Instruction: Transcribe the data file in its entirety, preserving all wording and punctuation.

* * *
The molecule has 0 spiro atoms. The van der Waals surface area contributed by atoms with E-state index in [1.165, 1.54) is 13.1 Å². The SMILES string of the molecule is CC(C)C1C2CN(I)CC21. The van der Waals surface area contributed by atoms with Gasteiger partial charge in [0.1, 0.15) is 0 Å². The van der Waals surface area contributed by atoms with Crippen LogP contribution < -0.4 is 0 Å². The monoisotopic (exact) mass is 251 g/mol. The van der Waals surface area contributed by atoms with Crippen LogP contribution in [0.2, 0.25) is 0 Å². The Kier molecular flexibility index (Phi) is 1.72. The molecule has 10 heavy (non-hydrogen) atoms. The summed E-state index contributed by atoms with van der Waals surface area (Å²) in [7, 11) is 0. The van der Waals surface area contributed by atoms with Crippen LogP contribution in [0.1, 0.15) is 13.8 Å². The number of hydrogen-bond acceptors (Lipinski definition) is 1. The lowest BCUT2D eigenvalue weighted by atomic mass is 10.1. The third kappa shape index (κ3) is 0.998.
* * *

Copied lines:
The molecule has 0 spiro atoms. The van der Waals surface area contributed by atoms with E-state index in [1.165, 1.54) is 13.1 Å². The SMILES string of the molecule is CC(C)C1C2CN(I)CC21. The van der Waals surface area contributed by atoms with Gasteiger partial charge in [0.1, 0.15) is 0 Å². The van der Waals surface area contributed by atoms with Crippen LogP contribution < -0.4 is 0 Å². The monoisotopic (exact) mass is 251 g/mol. The van der Waals surface area contributed by atoms with Crippen LogP contribution in [0.2, 0.25) is 0 Å². The Kier molecular flexibility index (Phi) is 1.72. The molecule has 10 heavy (non-hydrogen) atoms. The summed E-state index contributed by atoms with van der Waals surface area (Å²) in [7, 11) is 0. The van der Waals surface area contributed by atoms with Crippen LogP contribution in [0.1, 0.15) is 13.8 Å². The number of hydrogen-bond acceptors (Lipinski definition) is 1. The lowest BCUT2D eigenvalue weighted by atomic mass is 10.1. The third kappa shape index (κ3) is 0.998.